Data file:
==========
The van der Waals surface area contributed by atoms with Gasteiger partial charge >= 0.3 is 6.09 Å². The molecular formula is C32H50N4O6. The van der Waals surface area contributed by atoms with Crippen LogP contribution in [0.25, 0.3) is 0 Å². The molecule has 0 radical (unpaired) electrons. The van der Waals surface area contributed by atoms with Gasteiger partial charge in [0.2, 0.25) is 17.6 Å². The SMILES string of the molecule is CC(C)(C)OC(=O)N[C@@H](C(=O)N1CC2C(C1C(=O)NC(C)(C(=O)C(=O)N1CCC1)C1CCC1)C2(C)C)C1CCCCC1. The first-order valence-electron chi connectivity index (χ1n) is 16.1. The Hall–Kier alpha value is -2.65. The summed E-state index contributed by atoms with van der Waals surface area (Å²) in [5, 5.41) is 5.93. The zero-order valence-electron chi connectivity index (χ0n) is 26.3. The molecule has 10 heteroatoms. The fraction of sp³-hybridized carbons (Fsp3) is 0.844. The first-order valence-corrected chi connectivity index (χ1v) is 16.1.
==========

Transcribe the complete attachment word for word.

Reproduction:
The van der Waals surface area contributed by atoms with Gasteiger partial charge >= 0.3 is 6.09 Å². The molecular formula is C32H50N4O6. The van der Waals surface area contributed by atoms with Crippen LogP contribution in [0.25, 0.3) is 0 Å². The molecule has 0 radical (unpaired) electrons. The van der Waals surface area contributed by atoms with Gasteiger partial charge in [0.2, 0.25) is 17.6 Å². The SMILES string of the molecule is CC(C)(C)OC(=O)N[C@@H](C(=O)N1CC2C(C1C(=O)NC(C)(C(=O)C(=O)N1CCC1)C1CCC1)C2(C)C)C1CCCCC1. The first-order valence-electron chi connectivity index (χ1n) is 16.1. The Hall–Kier alpha value is -2.65. The summed E-state index contributed by atoms with van der Waals surface area (Å²) in [5, 5.41) is 5.93. The zero-order valence-electron chi connectivity index (χ0n) is 26.3. The molecule has 10 heteroatoms. The fraction of sp³-hybridized carbons (Fsp3) is 0.844. The first-order valence-corrected chi connectivity index (χ1v) is 16.1.